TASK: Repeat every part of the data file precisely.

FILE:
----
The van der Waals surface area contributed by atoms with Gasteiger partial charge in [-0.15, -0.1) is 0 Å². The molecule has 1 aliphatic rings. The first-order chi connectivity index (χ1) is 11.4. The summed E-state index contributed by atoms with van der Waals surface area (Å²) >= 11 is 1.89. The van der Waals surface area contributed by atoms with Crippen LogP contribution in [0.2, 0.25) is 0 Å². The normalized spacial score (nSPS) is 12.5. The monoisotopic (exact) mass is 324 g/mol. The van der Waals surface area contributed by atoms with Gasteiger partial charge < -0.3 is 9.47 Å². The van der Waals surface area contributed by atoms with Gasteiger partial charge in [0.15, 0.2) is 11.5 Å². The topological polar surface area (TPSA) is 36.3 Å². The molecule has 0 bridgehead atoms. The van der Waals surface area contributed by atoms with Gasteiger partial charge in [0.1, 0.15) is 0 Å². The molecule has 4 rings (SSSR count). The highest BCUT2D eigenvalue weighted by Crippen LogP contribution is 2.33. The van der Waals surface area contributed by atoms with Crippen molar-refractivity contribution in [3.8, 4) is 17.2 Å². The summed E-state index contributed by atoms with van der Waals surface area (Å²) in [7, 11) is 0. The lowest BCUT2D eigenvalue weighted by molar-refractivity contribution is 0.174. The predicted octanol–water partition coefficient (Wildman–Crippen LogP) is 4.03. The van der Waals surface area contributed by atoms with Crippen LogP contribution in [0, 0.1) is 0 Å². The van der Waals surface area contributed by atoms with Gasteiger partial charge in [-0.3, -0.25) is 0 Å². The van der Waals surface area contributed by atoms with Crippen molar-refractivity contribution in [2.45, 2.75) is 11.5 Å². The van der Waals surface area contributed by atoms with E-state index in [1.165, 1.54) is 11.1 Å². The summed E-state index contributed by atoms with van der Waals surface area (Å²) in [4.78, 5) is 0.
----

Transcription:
The van der Waals surface area contributed by atoms with Gasteiger partial charge in [-0.15, -0.1) is 0 Å². The molecule has 1 aliphatic rings. The first-order chi connectivity index (χ1) is 11.4. The summed E-state index contributed by atoms with van der Waals surface area (Å²) >= 11 is 1.89. The van der Waals surface area contributed by atoms with Crippen LogP contribution in [0.2, 0.25) is 0 Å². The normalized spacial score (nSPS) is 12.5. The monoisotopic (exact) mass is 324 g/mol. The van der Waals surface area contributed by atoms with Gasteiger partial charge < -0.3 is 9.47 Å². The van der Waals surface area contributed by atoms with Gasteiger partial charge in [0.15, 0.2) is 11.5 Å². The topological polar surface area (TPSA) is 36.3 Å². The molecule has 0 bridgehead atoms. The van der Waals surface area contributed by atoms with Gasteiger partial charge in [0.1, 0.15) is 0 Å². The molecule has 4 rings (SSSR count). The highest BCUT2D eigenvalue weighted by Crippen LogP contribution is 2.33. The van der Waals surface area contributed by atoms with Crippen molar-refractivity contribution in [3.8, 4) is 17.2 Å². The summed E-state index contributed by atoms with van der Waals surface area (Å²) in [7, 11) is 0. The lowest BCUT2D eigenvalue weighted by molar-refractivity contribution is 0.174. The predicted octanol–water partition coefficient (Wildman–Crippen LogP) is 4.03. The van der Waals surface area contributed by atoms with Crippen LogP contribution in [0, 0.1) is 0 Å². The van der Waals surface area contributed by atoms with Gasteiger partial charge in [-0.3, -0.25) is 0 Å². The van der Waals surface area contributed by atoms with Crippen molar-refractivity contribution in [2.45, 2.75) is 11.5 Å². The van der Waals surface area contributed by atoms with E-state index in [1.165, 1.54) is 11.1 Å². The summed E-state index contributed by atoms with van der Waals surface area (Å²) in [4.78, 5) is 0.